The transmission was out and the leaking pump removed shortly after lunch. Ken said it would take the rest of the day to locate the needed seal and a new coupling. He said he’d get back to us at the end of the day so we knew what was going on.

True to his word Ken showed up at 1600 hours with the good news and the bad news. The good news is that they’ll have the correct seal in the morning. The bad news is that their having trouble locating an appropriate coupling. It seems my shaft is larger than most but they think they can get one from a place in Jersey.

So we’ll play it by ear for now as we really don’t have any other choice at the moment. There’s no use in installing the seal without the coupling so we’re stuck until one can be rounded up. At least we’ll be warmer.

Monday, October 20, 2008

October 19, 2008.

We’ve been exposed to a bit of a phenomenon that I had never really considered before. You see, we’re docked just south of the only lock on the Virginia Cut. The locks purpose is to raise you up or lower you down to the proper level depending on which direction you’re traveling. Without the lock the Cut would be ravaged by tidal flow and would not be navigable.

For the last few days there have been very strong winds from the north. The winds have been between 15 and 25 knots with frequent gusts up to 35 knots. That has meant that the waterway north of the lock was very high with a windblown tide. While meanwhile the water on the south side of the lock has been blown away and the tide is down much further than normal. This greater than usual disparity of water height on either side of the lock is causing a problem.

The lock has a computer controlled safety that won’t allow the lock to operate if the water depths are too divergent. So the lock was closed for a good portion of the day today. Once it did open, several of the south bound boats that came through decided to stop here for a few days as now the river in front of them is dangerously shallow in spots. Today is also the first day since we’ve been here that we haven’t seen tugs & barges passing by. They must all be sitting somewhere waiting for the water to come back. When we got here we had to step down to the dock from the boat, now we need a ladder to get up to the dock.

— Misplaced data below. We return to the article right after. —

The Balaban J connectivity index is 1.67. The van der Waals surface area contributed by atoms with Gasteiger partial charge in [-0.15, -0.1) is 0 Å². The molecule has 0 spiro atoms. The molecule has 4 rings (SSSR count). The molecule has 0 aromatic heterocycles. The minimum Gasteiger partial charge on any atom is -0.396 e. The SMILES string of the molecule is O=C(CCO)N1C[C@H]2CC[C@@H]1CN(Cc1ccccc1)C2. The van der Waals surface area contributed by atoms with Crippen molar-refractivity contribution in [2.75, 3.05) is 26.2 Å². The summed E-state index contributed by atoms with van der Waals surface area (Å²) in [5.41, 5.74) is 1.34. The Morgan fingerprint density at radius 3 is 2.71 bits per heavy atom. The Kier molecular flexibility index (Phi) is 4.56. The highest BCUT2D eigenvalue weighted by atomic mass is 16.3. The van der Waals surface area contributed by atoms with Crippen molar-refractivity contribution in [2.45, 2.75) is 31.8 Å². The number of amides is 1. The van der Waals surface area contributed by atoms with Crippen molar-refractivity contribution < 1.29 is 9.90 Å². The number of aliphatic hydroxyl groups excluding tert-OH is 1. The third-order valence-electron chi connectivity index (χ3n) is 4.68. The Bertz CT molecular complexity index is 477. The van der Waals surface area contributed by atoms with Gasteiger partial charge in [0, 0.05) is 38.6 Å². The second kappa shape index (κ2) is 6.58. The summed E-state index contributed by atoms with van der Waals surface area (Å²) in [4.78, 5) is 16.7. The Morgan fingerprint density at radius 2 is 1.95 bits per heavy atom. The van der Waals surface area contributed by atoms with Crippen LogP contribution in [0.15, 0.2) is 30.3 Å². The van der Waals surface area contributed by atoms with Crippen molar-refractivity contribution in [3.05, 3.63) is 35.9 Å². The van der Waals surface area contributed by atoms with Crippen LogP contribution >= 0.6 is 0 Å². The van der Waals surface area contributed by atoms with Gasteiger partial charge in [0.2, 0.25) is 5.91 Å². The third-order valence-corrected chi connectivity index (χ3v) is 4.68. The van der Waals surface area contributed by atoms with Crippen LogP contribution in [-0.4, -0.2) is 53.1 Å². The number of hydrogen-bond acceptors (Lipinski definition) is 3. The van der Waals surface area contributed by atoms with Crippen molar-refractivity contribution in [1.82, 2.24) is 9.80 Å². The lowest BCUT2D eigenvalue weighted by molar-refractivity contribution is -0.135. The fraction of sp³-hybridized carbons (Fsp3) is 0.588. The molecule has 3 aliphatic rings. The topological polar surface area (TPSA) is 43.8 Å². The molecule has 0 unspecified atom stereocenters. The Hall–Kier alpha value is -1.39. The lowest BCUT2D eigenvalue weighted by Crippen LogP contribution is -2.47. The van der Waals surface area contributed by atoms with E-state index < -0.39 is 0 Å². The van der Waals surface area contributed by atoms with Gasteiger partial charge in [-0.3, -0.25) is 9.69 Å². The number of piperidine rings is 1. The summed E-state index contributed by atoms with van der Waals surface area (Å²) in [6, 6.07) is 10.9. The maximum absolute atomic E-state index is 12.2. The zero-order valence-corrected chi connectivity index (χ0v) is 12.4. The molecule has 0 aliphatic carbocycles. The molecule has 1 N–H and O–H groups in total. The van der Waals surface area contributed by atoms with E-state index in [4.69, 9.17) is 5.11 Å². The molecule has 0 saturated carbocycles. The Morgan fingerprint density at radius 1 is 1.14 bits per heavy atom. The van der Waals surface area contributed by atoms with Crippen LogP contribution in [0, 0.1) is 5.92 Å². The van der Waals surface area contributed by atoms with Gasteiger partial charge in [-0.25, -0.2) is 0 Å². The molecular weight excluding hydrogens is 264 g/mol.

Other than this observation, we spent the day doing laundry and watching a little football. Speaking of which, after the laundry was done we walked down to the local “sports pub” which we had seen the other day while we were walking around. This is a pretty rural area so I was surprised at the scope of this place. It was huge inside and they had projection screens with a half dozen different games on. There were tables set up so fans of any particular game could root their team on in their own little areas. It was actually kind of bizarre how many fans were there representing each team that was playing.

Back in Jersey a place like that would be ninety percent fans of the New York teams. Maybe with a few Eagles fans, perhaps a Steelers fan and maybe the random loser Cowboy fan. Here it was completely different, every group of tables had at least a half dozen team jersey wearing fans rooting for every team playing. It was definitely a good people watching place but we only had a quick drink while we watched the Giants finish off the Niners. Then we had to leave because in the state of Virginia’s infinite wisdom they still allow smoking in bars and the place just smelled like ass. It’s funny how spoiled we are after having been in state after state that doesn’t allow smoking in restaurants.

After we got back to the boat I disconnected the rest of the hoses, wires and crapola that inhibits access to the transmission. We’re ready for tomorrow….

Sunday, October 19, 2008

October 18, 2008.

Since we’re here for a couple of days we decided to make the best of it. The temperature has dipped to about 60 degrees. So while it was cold as a meat locker in the boat we decided to empty out the fridge and spend a few hours replacing the refrigeration system.

Christy emptied everything out of the refrigerator and set the Engel up as our full time freezer. In the mean time, I sat and read everything about the installation of the new system.

Once the fridge was empty I ripped out the faulty Alder Barber system and started the new installation. The biggest difference between the old system and the new system is the fact that the box that had once served as both freezer and refrigerator would now be dedicated to being a refrigerator only. So by getting rid of the old internal freezer we would be effectively adding 30% to the size of our refrigerator. Cool. (<~ pun)